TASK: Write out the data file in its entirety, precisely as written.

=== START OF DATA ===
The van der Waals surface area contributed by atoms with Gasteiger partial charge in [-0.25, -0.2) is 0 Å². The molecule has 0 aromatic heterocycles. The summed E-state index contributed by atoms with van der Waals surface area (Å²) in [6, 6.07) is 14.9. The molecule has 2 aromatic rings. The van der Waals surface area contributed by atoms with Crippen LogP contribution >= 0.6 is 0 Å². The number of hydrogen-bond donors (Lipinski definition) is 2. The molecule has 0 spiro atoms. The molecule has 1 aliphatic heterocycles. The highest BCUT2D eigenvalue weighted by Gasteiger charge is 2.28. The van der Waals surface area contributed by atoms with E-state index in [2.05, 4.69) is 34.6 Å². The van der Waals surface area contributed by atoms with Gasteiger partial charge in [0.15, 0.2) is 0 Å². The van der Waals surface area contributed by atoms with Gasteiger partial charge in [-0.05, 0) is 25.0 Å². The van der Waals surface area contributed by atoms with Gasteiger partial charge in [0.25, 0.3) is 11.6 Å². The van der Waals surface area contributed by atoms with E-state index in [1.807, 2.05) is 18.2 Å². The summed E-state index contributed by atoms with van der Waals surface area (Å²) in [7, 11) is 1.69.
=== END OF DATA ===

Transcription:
The van der Waals surface area contributed by atoms with Gasteiger partial charge in [-0.25, -0.2) is 0 Å². The molecule has 0 aromatic heterocycles. The summed E-state index contributed by atoms with van der Waals surface area (Å²) in [6, 6.07) is 14.9. The molecule has 2 aromatic rings. The van der Waals surface area contributed by atoms with Crippen LogP contribution >= 0.6 is 0 Å². The number of hydrogen-bond donors (Lipinski definition) is 2. The molecule has 0 spiro atoms. The molecule has 1 aliphatic heterocycles. The highest BCUT2D eigenvalue weighted by Gasteiger charge is 2.28. The van der Waals surface area contributed by atoms with E-state index in [2.05, 4.69) is 34.6 Å². The van der Waals surface area contributed by atoms with Gasteiger partial charge in [0.15, 0.2) is 0 Å². The van der Waals surface area contributed by atoms with Gasteiger partial charge in [-0.05, 0) is 25.0 Å². The van der Waals surface area contributed by atoms with Gasteiger partial charge in [0.25, 0.3) is 11.6 Å². The van der Waals surface area contributed by atoms with E-state index in [1.807, 2.05) is 18.2 Å². The summed E-state index contributed by atoms with van der Waals surface area (Å²) in [7, 11) is 1.69.